(c) Health, including the requirement that the wife obtain her husband's consent with regard to sterilization or abortion, even when her life is in danger.

285. The Committee also expresses concern that there is no clear definition of discrimination modelled on article 1 of the Convention in the constitution or other national laws.

286. The Committee is pleased to note the eradication of discrimination at the de jure level in a number of areas, including inheritance, but it remains concerned about how equal the situation actually is in practice and how many women benefit from the application of civil law.

287. The Committee was informed that Muslims may choose whether Islamic or civil law is to be applied to them. However, the Committee is concerned as to who decides this issue, and to what extent Muslim women are able to choose to have civil law applied to their affairs rather than Islamic law.

288. The Committee expresses concern that marriages between partners of different religions are prohibited de facto in certain regions of Indonesia.

289. The Committee expresses great concern about existing social, religious and cultural norms that recognize men as the head of the family and breadwinner and confine women to the roles of mother and wife, which are reflected in various laws, Government policies and guidelines. It is unclear what steps the Government is proposing to take to modify such attitudes, which present a serious obstacle to the advancement of women in Indonesia. Traditional gender stereotypes are also perpetuated in formal education; and textbooks have not been revised to eliminate such stereotypes.

290. The Committee expresses concern that the full implementation of the Indonesian national plan of action, which represents Indonesia's follow-up to its commitments at the Fourth World Conference on Women, might be impeded by prevailing religious and cultural norms that constitute the backdrop to Indonesia's legal and policy efforts towards women's equality.

291. The Committee is concerned about women's low rates of participation in education, as well as the high level of illiteracy among women, especially in the rural areas. It notes that education is a basic human right and that while the State has made some efforts to facilitate the education of poor but gifted children, the Committee remains concerned about the access to education of all children, including those from minority groups.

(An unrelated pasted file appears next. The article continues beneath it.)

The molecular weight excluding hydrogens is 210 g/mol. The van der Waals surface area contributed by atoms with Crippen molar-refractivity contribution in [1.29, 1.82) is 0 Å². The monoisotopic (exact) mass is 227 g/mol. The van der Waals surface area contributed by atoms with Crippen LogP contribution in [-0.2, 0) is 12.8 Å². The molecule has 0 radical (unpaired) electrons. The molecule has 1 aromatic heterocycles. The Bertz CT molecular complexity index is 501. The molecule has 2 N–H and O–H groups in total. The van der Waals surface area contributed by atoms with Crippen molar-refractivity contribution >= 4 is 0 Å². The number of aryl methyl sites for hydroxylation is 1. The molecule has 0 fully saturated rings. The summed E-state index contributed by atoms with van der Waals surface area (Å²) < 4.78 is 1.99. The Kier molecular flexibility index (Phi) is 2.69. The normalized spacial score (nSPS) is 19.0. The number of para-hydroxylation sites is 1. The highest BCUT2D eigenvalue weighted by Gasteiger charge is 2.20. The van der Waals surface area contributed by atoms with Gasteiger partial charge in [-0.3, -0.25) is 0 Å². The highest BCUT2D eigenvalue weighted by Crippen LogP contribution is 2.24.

292. The Committee is concerned that the information provided demonstrates that women are still employed in lower-paid and lower-skilled work. It notes with concern that the predominant view appears to be that married women might provide supplemental income for a family, but that there is very little emphasis on the right of women to develop a career of their own.

293. The Committee is seriously concerned about the lack of adequate laws to address violence against women, as well as the lack of systematic sex disagreggated data collection and documentation on the extent, forms and prevalence of violence against women in Indonesia.

294. The Committee is gravely concerned about information it has received with regard to violations of women's human rights in East Timor.

295. The Committee is concerned that the information provided on the situation of women in areas of armed conflict reflects a limited understanding of the problem. The Government's remarks are confined to the participation of women in the armed forces and do not address the vulnerability of women to sexual exploitation in conflict situations, as well as a range of other human rights abuses affecting women in such contexts.

296. The Committee notes the information on the situation of migrant women, which has been presented in the form of a supplement to the report. However, the Committee remains concerned that this does not include discussion of reports of the death as a result of mistreatment and abuses of Indonesian migrant women abroad, as well as cases of trafficking for the purposes of prostitution. It is concerned that the Government lacks the mechanisms to respond to abuses of Indonesian women abroad.

297. The Committee is gravely concerned about reported cases of coercion in the course of the implementation of the family planning programme. The Committee points out that such coercion contravenes the Government's obligations under the Convention to ensure women's reproductive rights to freedom of choice and informed consent with respect to methods of family planning.